SciReader’s parameterization of manuscripts considers article content, metrics of paper quality and relevance, and the activity of other users with similar interests. It performs topic modeling on the complete pubmed corpus by latent dirichlet allocation on the TF-IDF metric with a cosine distance metric. One potential limitation is that it matches based on abstracts only, as full text often sits behind a paywall. This may obscure papers containing findings of interest buried in the results section, but for the most part should suffice for most users.
Detour: Exporting Articles from Feedly
For those wanting a jumpstart, you can export citations from EndNote or Mendeley in BibTeX format and import them. However, as someone who’s changed research fields a few times, and has used these tools to write numerous course papers, I recognized that this would introduce many unrelated topics into the system.
In order to import into Feedly, I needed to convert this data into BibTeX format, which at least requires the author list, year, and journal. Luckily, Google Scholar has the handy ability to find almost any article by its title alone, and helpfully generates citations in BibTeX format. Using a Python Selenium script, I was able to automate the process of pulling down the hundreds of articles in BibTeX format (much to the Google CAPTCHA’s chagrin, but I don’t think I caused any damage). Perhaps someone knows a better way to rapidly convert a set of journal article titles into citations. I then verified that Google Scholar’s resulting articles matched my chosen articles with some fuzzy string matching, using one of my favorite packages FuzzyWuzzy. This gave me a unified BibTeX file to upload into SciReader.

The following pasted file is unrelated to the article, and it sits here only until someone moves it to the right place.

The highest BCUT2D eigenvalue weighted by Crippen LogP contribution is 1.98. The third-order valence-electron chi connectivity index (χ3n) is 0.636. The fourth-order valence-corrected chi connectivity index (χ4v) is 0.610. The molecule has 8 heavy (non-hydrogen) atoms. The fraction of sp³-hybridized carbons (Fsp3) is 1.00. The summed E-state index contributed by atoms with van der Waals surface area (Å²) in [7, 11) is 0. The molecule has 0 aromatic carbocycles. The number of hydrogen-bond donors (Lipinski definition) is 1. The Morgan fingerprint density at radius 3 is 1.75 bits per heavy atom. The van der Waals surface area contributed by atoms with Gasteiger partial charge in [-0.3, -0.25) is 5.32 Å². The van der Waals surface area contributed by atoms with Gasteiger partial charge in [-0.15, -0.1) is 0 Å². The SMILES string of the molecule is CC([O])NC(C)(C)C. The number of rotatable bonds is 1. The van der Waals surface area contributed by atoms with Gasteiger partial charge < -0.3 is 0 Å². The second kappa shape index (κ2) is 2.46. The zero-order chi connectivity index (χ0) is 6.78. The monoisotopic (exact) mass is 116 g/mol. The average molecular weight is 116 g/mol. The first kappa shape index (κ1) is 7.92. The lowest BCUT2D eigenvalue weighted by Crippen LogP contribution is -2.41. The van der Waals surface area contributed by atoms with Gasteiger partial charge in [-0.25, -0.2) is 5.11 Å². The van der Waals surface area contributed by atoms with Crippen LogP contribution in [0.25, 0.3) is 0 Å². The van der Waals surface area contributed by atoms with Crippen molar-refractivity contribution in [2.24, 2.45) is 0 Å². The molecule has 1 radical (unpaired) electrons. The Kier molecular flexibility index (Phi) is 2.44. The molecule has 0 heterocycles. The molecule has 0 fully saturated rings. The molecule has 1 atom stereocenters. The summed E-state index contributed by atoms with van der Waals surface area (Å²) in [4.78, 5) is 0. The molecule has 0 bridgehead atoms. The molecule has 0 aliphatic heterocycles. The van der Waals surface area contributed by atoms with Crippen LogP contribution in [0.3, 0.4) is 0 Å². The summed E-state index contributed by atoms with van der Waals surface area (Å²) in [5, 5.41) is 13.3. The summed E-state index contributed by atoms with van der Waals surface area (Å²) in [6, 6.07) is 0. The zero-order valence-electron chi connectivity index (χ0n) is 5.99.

I’ve put the code I used into a GitHub repo. The documentation is admittedly sparse, but it might serve as a launching-off point for someone who wants to do something similar.
SciReader’s engine recommended numerous recent publications clearly linked to my personal area of interest and expertise. It captures results from a wide range of journals. It also does a great job highlighting groundbreaking recent advances in fields adjacent to my own. I suspect this is the combination of topic modeling, quality assessment, and collaborative filtering at work. It might take a little while for me to get a full sense of how well this system works for me, so I will report back down the road.
The site itself can be buggy at times. In particular, I found the “Load more” button (which shows you more recommendations) would sometimes not work, requiring a page reload. Also, during the month of March 2020, the site seemed to be down altogether - I’m not sure who is maintaining it presently.
All in all, this is what I would consider a hacked-together approach to give me one more angle of attack when it comes to dealing with the research literature glut. Whether it translates into actionable insights, I don’t know. But it’s gotten me to think more about how I stay on top of my reading.